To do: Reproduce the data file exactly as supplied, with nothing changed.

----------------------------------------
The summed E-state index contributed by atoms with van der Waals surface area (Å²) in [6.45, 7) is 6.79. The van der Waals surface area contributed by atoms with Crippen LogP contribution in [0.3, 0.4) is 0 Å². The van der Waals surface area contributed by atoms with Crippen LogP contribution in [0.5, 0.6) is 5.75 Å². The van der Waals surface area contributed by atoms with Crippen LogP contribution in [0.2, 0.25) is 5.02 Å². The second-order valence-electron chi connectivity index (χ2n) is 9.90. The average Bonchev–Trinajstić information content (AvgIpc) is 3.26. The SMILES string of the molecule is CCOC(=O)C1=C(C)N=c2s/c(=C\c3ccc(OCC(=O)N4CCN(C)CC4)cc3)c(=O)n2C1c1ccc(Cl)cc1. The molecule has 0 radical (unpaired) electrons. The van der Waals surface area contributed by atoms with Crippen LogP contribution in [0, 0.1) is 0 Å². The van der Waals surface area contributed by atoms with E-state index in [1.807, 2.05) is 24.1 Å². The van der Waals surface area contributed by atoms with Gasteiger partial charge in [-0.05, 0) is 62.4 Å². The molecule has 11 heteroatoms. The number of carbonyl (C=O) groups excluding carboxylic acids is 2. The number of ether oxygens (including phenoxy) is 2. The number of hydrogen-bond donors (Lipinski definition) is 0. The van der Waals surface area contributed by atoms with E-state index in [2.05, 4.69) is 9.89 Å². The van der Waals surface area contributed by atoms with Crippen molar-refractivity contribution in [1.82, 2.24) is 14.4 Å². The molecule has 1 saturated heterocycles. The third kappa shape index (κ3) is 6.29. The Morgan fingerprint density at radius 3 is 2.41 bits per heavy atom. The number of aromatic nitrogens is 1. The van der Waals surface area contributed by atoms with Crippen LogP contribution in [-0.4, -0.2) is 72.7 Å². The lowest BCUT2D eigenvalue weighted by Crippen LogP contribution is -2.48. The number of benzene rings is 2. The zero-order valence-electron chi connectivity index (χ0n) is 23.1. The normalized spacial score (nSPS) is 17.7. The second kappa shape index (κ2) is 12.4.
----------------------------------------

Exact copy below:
The summed E-state index contributed by atoms with van der Waals surface area (Å²) in [6.45, 7) is 6.79. The van der Waals surface area contributed by atoms with Crippen LogP contribution in [0.3, 0.4) is 0 Å². The van der Waals surface area contributed by atoms with Crippen LogP contribution in [0.5, 0.6) is 5.75 Å². The van der Waals surface area contributed by atoms with Crippen LogP contribution in [0.2, 0.25) is 5.02 Å². The second-order valence-electron chi connectivity index (χ2n) is 9.90. The average Bonchev–Trinajstić information content (AvgIpc) is 3.26. The SMILES string of the molecule is CCOC(=O)C1=C(C)N=c2s/c(=C\c3ccc(OCC(=O)N4CCN(C)CC4)cc3)c(=O)n2C1c1ccc(Cl)cc1. The molecule has 0 radical (unpaired) electrons. The van der Waals surface area contributed by atoms with Crippen LogP contribution in [0, 0.1) is 0 Å². The van der Waals surface area contributed by atoms with E-state index in [1.807, 2.05) is 24.1 Å². The van der Waals surface area contributed by atoms with Gasteiger partial charge in [-0.05, 0) is 62.4 Å². The molecule has 11 heteroatoms. The number of carbonyl (C=O) groups excluding carboxylic acids is 2. The number of ether oxygens (including phenoxy) is 2. The number of hydrogen-bond donors (Lipinski definition) is 0. The van der Waals surface area contributed by atoms with E-state index in [2.05, 4.69) is 9.89 Å². The van der Waals surface area contributed by atoms with Crippen molar-refractivity contribution in [1.82, 2.24) is 14.4 Å². The molecule has 1 saturated heterocycles. The third kappa shape index (κ3) is 6.29. The Morgan fingerprint density at radius 3 is 2.41 bits per heavy atom. The number of aromatic nitrogens is 1. The van der Waals surface area contributed by atoms with Crippen LogP contribution in [-0.4, -0.2) is 72.7 Å². The lowest BCUT2D eigenvalue weighted by Crippen LogP contribution is -2.48. The number of benzene rings is 2. The zero-order valence-electron chi connectivity index (χ0n) is 23.1. The normalized spacial score (nSPS) is 17.7. The second kappa shape index (κ2) is 12.4.